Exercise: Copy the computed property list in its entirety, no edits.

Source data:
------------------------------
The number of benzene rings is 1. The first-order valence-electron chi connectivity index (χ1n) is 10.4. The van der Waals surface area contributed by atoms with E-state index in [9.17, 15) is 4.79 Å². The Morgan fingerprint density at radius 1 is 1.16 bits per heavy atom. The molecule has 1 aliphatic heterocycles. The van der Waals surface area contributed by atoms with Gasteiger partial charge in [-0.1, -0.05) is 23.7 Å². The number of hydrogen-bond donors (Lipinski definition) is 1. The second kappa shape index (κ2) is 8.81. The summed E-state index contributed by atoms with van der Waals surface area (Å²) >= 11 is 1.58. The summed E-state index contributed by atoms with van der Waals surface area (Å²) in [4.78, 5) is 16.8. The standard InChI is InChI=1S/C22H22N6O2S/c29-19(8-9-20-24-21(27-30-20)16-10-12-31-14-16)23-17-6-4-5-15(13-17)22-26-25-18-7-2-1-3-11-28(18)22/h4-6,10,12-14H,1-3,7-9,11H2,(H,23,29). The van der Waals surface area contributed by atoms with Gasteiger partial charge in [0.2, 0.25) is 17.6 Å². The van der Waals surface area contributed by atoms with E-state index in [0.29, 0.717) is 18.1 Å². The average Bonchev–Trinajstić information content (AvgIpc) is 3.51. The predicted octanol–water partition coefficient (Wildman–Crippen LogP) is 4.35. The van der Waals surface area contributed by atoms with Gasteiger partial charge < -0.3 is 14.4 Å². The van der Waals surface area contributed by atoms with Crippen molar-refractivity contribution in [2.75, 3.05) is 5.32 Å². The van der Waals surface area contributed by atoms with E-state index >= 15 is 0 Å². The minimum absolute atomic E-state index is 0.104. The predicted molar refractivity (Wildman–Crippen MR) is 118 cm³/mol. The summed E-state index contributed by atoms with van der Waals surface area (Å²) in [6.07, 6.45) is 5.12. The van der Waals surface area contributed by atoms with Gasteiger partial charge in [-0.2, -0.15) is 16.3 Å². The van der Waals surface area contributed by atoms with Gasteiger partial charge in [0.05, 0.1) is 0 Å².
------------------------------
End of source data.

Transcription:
The number of benzene rings is 1. The first-order valence-electron chi connectivity index (χ1n) is 10.4. The van der Waals surface area contributed by atoms with E-state index in [9.17, 15) is 4.79 Å². The Morgan fingerprint density at radius 1 is 1.16 bits per heavy atom. The molecule has 1 aliphatic heterocycles. The van der Waals surface area contributed by atoms with Gasteiger partial charge in [-0.1, -0.05) is 23.7 Å². The number of hydrogen-bond donors (Lipinski definition) is 1. The second kappa shape index (κ2) is 8.81. The summed E-state index contributed by atoms with van der Waals surface area (Å²) >= 11 is 1.58. The summed E-state index contributed by atoms with van der Waals surface area (Å²) in [4.78, 5) is 16.8. The standard InChI is InChI=1S/C22H22N6O2S/c29-19(8-9-20-24-21(27-30-20)16-10-12-31-14-16)23-17-6-4-5-15(13-17)22-26-25-18-7-2-1-3-11-28(18)22/h4-6,10,12-14H,1-3,7-9,11H2,(H,23,29). The van der Waals surface area contributed by atoms with Gasteiger partial charge in [0.2, 0.25) is 17.6 Å². The van der Waals surface area contributed by atoms with E-state index in [0.29, 0.717) is 18.1 Å². The average Bonchev–Trinajstić information content (AvgIpc) is 3.51. The predicted octanol–water partition coefficient (Wildman–Crippen LogP) is 4.35. The van der Waals surface area contributed by atoms with Gasteiger partial charge < -0.3 is 14.4 Å². The van der Waals surface area contributed by atoms with Crippen molar-refractivity contribution in [2.75, 3.05) is 5.32 Å². The van der Waals surface area contributed by atoms with E-state index >= 15 is 0 Å². The minimum absolute atomic E-state index is 0.104. The predicted molar refractivity (Wildman–Crippen MR) is 118 cm³/mol. The summed E-state index contributed by atoms with van der Waals surface area (Å²) in [6.07, 6.45) is 5.12. The van der Waals surface area contributed by atoms with Gasteiger partial charge in [-0.2, -0.15) is 16.3 Å². The van der Waals surface area contributed by atoms with Gasteiger partial charge in [0.05, 0.1) is 0 Å².